It has long been acknowledged that the study of war and warfare demands careful consideration of technology, institutions, social organization, and more. But, for some, the so-called "e;war and society"e; approach increasingly included everything but explained nothing, because it all too often seemed to ignore the events on the battlefield itself. The military historians in Warfare and Culture in World History return us to the battlefield, but they do so through a deep examination of the role of culture in shaping military institutions and military choices. Collected here are some of the most provocative recent efforts to analyze warfare through a cultural lens, drawing on and aggressively expanding traditional scholarship on war and society through sophisticated cultural analysis. With chapters ranging from an organizational analysis of American Civil War field armies to the soldiers' culture of late Republican Rome and debates within Ming Chinese officialdom over extermination versus pacification, this one volume provides a full range of case studies of how culture, whether societal, strategic, organizational, or military, could shape not only military institutions but also actual battlefield choices.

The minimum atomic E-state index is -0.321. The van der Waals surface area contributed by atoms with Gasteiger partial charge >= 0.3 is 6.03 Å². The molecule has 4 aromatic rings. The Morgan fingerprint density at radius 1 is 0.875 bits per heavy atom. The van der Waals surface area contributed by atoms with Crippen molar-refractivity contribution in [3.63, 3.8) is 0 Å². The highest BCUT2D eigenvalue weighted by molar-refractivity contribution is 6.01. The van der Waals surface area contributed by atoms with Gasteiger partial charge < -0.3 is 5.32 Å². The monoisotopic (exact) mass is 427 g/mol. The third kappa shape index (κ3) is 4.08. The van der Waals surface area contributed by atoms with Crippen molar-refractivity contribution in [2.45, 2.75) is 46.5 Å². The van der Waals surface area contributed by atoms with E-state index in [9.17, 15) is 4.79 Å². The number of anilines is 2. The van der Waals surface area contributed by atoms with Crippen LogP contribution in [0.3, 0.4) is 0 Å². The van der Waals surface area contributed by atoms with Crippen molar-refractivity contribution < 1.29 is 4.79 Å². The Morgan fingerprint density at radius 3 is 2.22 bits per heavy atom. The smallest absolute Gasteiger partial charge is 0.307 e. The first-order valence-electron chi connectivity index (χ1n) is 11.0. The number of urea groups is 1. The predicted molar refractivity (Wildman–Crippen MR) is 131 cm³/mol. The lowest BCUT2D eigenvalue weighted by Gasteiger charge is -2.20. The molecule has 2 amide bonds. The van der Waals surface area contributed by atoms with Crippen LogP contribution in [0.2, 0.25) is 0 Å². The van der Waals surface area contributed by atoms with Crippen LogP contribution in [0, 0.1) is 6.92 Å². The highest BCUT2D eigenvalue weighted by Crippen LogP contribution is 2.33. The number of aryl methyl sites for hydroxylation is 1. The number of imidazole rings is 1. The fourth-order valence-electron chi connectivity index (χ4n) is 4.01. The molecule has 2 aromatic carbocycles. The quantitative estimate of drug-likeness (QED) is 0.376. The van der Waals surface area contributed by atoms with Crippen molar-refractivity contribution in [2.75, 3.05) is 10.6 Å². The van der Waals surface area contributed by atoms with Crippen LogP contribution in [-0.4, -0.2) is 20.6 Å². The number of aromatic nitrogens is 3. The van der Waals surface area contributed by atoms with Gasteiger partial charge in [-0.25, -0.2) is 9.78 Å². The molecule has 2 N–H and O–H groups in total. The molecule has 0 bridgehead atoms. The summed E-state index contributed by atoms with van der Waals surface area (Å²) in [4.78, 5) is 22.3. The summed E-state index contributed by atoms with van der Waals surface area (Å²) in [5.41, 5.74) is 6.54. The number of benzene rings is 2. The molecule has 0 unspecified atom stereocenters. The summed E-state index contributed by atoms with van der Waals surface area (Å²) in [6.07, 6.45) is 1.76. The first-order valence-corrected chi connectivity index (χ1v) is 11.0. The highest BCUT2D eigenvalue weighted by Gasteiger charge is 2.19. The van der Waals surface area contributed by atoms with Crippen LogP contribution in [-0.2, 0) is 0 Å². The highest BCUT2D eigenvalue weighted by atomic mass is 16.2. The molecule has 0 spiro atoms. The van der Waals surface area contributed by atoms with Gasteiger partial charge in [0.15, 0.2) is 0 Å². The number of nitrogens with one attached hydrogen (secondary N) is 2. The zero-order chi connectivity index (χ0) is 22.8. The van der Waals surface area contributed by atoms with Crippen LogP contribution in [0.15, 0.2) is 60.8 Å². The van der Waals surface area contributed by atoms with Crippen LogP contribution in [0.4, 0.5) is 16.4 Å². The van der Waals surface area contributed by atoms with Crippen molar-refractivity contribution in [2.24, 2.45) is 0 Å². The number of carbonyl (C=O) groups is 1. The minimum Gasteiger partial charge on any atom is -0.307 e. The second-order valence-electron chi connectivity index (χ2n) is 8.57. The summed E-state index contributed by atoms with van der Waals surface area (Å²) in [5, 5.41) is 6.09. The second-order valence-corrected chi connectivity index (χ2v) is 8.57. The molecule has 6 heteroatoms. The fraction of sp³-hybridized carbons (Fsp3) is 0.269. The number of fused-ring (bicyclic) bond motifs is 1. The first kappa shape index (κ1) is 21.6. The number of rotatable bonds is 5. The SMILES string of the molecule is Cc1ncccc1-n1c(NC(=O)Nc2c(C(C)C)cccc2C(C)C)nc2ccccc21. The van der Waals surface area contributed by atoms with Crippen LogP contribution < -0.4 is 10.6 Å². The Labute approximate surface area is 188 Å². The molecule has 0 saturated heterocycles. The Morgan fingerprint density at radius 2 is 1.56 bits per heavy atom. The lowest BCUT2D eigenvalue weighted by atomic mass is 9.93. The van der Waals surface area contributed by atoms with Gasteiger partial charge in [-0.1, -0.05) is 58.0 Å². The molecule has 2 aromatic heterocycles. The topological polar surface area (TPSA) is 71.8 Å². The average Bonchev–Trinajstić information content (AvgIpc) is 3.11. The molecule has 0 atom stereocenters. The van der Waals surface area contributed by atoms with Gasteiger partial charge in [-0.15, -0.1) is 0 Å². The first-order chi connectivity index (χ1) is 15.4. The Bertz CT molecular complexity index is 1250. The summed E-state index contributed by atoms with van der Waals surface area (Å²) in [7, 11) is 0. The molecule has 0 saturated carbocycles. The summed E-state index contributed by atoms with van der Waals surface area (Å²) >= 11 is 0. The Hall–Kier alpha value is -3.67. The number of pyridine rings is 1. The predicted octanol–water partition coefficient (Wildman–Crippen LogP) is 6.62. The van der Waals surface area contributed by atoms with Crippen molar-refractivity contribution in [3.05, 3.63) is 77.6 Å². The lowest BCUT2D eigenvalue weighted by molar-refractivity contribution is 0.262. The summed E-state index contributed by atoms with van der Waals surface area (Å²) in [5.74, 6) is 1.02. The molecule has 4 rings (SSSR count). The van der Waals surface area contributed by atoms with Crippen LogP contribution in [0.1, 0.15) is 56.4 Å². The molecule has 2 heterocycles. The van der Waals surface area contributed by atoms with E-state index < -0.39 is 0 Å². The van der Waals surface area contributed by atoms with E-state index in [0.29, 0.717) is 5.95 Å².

Warfare and Culture in World History
New York University Press